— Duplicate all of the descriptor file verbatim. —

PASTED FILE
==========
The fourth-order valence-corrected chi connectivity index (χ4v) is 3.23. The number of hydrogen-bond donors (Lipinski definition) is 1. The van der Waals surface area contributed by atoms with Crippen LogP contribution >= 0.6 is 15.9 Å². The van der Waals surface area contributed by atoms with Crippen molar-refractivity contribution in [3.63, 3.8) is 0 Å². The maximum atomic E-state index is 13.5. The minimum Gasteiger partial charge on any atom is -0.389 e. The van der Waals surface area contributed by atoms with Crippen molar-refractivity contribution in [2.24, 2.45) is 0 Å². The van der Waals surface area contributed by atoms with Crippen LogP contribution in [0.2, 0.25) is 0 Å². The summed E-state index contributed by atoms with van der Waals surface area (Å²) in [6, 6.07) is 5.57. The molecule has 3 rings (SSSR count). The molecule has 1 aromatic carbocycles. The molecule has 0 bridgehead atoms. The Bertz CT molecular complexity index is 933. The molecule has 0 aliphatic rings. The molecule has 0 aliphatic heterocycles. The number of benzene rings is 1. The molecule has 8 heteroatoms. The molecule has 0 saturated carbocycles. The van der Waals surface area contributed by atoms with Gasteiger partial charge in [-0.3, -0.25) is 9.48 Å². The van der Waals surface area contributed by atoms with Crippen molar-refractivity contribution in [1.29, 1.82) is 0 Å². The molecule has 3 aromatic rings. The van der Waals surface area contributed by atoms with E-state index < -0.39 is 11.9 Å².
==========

The fourth-order valence-corrected chi connectivity index (χ4v) is 3.23. The number of hydrogen-bond donors (Lipinski definition) is 1. The van der Waals surface area contributed by atoms with Crippen LogP contribution >= 0.6 is 15.9 Å². The van der Waals surface area contributed by atoms with Crippen molar-refractivity contribution in [3.63, 3.8) is 0 Å². The maximum atomic E-state index is 13.5. The minimum Gasteiger partial charge on any atom is -0.389 e. The van der Waals surface area contributed by atoms with Crippen molar-refractivity contribution in [2.24, 2.45) is 0 Å². The van der Waals surface area contributed by atoms with Crippen LogP contribution in [0.2, 0.25) is 0 Å². The summed E-state index contributed by atoms with van der Waals surface area (Å²) in [6, 6.07) is 5.57. The molecule has 3 rings (SSSR count). The molecule has 1 aromatic carbocycles. The molecule has 0 bridgehead atoms. The Bertz CT molecular complexity index is 933. The molecule has 0 aliphatic rings. The molecule has 0 aliphatic heterocycles. The number of benzene rings is 1. The molecule has 8 heteroatoms. The molecule has 0 saturated carbocycles. The van der Waals surface area contributed by atoms with Gasteiger partial charge in [-0.3, -0.25) is 9.48 Å². The van der Waals surface area contributed by atoms with Crippen molar-refractivity contribution in [1.29, 1.82) is 0 Å². The molecule has 3 aromatic rings. The van der Waals surface area contributed by atoms with E-state index < -0.39 is 11.9 Å².